The Physiological Basis for Conditioning Baseball and
Softball Players, Part 2: Training the Arm - 7/26/06

 

 

 

     Some continue to argue that strength and conditioning for ball players, and baseball pitchers in particular, is unnecessary and time wasting.

     Proponents of this thinking remind me of soldiers that were found, isolated, on islands in the Pacific after the conclusion of World War II. Operating on limited information, they were still prepared and willing to fight a war that everyone else knew was over. The thinking of these soldiers was erroneous because they didn't have access to accurate, up to date information to inform their decisions.

     Look closely at these pictures:

     

 

A couple of questions:

     1)  Do these mechanically correct arm actions look  particularly "natural" or healthy? (They look kind of freakish to me.)

    2)  You think this is stressful only on the muscles and tendons involved? In fact, the pitching maneuver subjects the humerus (upper arm) bone to torsional loads considerably greater than that required to actually fracture the bone! [1]

     The functional arc of elevation of the shoulder is forward, not lateral. [2] Yet much of the functional arc of the act of pitching is lateral, as the above pictures clearly illustrate.  

     When the arm assumes a position of humeral external rotation combined with horizontal abduction, it is placed in a compromised position known as the "at risk" position. [3]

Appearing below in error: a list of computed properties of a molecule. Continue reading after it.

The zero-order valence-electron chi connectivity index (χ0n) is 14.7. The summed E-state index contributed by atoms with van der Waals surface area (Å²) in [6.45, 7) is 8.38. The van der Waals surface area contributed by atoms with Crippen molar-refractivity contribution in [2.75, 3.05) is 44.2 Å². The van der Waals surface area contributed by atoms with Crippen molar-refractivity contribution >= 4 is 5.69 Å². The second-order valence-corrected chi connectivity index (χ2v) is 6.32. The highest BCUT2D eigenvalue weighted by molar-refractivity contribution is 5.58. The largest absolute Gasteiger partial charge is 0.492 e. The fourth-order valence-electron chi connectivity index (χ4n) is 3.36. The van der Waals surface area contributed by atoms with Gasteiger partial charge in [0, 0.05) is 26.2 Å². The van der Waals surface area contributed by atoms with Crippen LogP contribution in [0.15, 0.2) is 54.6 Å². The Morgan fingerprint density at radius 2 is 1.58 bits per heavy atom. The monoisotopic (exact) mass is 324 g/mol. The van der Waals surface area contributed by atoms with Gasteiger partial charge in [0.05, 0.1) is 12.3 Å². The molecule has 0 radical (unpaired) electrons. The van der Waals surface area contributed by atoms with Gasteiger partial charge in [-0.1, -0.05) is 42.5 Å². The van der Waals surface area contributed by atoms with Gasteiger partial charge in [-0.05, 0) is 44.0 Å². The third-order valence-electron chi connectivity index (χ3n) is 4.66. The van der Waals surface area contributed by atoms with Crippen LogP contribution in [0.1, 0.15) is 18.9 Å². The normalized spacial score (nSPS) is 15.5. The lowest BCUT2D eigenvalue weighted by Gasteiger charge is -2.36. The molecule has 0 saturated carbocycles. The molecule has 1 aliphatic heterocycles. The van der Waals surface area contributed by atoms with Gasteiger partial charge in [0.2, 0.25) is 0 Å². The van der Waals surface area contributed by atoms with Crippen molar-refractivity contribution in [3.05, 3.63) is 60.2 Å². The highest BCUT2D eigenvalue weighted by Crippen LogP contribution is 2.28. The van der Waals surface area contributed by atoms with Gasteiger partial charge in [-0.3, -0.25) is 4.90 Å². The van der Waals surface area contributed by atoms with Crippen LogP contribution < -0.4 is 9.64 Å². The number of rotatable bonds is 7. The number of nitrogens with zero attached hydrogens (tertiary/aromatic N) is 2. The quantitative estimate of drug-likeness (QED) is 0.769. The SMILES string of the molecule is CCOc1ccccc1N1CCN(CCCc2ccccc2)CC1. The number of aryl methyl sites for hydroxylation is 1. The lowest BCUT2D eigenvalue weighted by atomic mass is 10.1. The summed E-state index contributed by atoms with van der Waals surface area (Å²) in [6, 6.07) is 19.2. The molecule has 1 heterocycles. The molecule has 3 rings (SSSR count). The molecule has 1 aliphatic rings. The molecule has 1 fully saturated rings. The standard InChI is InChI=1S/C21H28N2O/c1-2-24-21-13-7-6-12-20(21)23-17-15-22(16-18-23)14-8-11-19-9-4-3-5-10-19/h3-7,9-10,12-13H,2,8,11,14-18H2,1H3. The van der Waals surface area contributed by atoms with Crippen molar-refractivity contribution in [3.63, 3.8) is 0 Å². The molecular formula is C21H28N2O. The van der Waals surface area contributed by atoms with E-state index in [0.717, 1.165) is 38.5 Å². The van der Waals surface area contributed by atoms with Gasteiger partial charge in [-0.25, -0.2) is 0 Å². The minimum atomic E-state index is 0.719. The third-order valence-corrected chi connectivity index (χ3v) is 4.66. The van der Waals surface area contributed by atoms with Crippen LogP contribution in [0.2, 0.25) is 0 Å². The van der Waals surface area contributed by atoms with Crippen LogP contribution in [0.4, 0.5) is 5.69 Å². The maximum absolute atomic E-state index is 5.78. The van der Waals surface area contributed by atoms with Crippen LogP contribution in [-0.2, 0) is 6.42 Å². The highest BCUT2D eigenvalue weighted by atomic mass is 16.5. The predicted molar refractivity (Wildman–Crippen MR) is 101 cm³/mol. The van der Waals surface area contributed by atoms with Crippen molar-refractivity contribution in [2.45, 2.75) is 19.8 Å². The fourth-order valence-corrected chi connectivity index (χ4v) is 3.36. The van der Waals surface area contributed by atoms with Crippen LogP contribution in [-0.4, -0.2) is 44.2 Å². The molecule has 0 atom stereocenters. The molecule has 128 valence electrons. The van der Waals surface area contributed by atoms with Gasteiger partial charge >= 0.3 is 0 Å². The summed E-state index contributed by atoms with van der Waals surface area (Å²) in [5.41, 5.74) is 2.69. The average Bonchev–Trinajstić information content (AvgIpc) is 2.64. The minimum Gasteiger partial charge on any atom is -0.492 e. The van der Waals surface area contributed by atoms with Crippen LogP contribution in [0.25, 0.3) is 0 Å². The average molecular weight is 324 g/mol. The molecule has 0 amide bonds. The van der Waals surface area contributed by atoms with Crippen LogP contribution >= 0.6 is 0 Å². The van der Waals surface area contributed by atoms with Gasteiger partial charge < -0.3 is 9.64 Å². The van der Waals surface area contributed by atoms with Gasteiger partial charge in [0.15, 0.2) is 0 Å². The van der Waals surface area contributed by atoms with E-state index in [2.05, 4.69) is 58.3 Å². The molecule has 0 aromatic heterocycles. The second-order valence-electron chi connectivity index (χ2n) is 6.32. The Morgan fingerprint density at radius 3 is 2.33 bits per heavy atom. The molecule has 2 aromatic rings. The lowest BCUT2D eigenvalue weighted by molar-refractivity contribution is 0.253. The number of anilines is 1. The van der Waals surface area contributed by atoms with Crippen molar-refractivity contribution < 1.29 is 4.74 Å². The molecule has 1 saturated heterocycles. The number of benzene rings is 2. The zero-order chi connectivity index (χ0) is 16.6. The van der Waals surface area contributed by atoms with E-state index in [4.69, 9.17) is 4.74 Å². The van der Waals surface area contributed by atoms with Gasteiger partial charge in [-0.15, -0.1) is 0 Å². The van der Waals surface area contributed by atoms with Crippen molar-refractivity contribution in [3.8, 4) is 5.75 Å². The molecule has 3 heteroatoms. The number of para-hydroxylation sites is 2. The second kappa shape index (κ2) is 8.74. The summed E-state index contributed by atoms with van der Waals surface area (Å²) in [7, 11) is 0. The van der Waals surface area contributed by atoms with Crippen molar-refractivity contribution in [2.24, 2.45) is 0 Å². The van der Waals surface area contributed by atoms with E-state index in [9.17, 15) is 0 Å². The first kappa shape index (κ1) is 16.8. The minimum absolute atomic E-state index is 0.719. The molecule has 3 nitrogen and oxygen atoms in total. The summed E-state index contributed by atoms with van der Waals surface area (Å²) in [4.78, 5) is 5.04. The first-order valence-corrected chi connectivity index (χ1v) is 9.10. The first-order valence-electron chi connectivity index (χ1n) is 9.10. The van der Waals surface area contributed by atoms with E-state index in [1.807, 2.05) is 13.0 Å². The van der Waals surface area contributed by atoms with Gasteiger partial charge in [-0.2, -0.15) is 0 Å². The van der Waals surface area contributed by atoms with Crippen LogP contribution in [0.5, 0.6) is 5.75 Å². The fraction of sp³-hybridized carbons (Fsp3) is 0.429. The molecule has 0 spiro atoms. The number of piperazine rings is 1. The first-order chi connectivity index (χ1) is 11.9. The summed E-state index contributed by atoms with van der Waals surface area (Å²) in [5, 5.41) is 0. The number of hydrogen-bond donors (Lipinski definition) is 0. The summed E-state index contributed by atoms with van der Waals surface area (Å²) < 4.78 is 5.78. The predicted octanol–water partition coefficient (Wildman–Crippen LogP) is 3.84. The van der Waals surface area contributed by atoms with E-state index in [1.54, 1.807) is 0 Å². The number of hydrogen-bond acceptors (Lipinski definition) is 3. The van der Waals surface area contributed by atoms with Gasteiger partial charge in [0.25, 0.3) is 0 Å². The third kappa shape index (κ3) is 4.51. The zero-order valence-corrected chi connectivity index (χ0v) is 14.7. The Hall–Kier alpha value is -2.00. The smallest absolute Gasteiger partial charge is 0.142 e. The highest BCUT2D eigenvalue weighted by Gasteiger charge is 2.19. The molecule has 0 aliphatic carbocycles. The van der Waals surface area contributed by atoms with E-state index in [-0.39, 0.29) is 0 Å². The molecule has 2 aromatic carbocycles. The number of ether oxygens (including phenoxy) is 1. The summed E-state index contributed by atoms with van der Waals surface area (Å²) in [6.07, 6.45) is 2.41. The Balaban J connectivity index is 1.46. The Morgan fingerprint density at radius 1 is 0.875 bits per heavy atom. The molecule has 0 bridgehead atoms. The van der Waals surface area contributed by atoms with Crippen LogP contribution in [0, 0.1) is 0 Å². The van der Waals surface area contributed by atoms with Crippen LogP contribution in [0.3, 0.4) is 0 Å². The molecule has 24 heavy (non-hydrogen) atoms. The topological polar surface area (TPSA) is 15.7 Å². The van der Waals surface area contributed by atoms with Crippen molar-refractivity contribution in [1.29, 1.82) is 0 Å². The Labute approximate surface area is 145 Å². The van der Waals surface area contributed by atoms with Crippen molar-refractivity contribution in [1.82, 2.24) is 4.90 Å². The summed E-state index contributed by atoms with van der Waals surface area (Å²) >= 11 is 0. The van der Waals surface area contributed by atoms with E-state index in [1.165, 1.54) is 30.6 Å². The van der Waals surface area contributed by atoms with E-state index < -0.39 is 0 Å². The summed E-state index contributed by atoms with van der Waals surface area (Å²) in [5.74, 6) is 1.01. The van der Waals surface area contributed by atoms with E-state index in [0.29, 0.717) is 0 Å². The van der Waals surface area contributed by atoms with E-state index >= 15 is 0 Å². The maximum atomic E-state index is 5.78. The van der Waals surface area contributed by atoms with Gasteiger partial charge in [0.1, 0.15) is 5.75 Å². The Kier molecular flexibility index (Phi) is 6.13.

This is very similar to the position the arm is in at ball release during a pitch or throw.

     When the arm is in this position, whether from throwing, weight lifting, or other activities, shoulder laxity, instability, or impingement can result. All of these can lead to arm injuries for pitchers (or any overhand thrower). [4, 5]

     One thing baseball pitchers can do to reduce the risk of developing impingement is to fully externally rotate the shoulder when the arm is in what is commonly called the "high cock" position. The mechanics of my old college teammate and MLB pitching great, Jack Morris, were a good example of this.

     Another key thing is to modify certain weight lifting exercises so as to keep the arm from assuming this position. 

     Hence, even the best pitching mechanics impose stresses that are potentially damaging to the elbow and shoulder.

     And what of the pitcher with poor mechanics?

Proper strength and conditioning is even more critical for these players. To be successful, pitchers must work on more than just mechanics!

Can anyone possibly doubt that pitching mechanics are physically stressful and require appropriate strength and conditioning work for the arm and body to stay healthy?

                              PRONATION

                     

                              

                 

                                    

Notice the hand. This is the normal arm/hand position after ball release - pronation. It is defined as the rotation of the arm so that the hand moves from a palm-up to a palm-down position.

Keep in mind that the arm pronates regardless of the pitch thrown, including curves and sliders. This has important implications as to how the arm should be conditioned, and it is easy to see how curves and sliders can damage an arm, especially in younger pitchers.

                       ARM DECELERATION

When a ball is thrown, the upper arm itself is also being "thrown." Various tissues keep it from actually detaching, of course, but the most injurious part of the pitching delivery (assuming good mechanics) is commonly referred to as the deceleration phase. This phase occurs upon ball release and the follow-through in both baseball and fastpitch softball pitchers.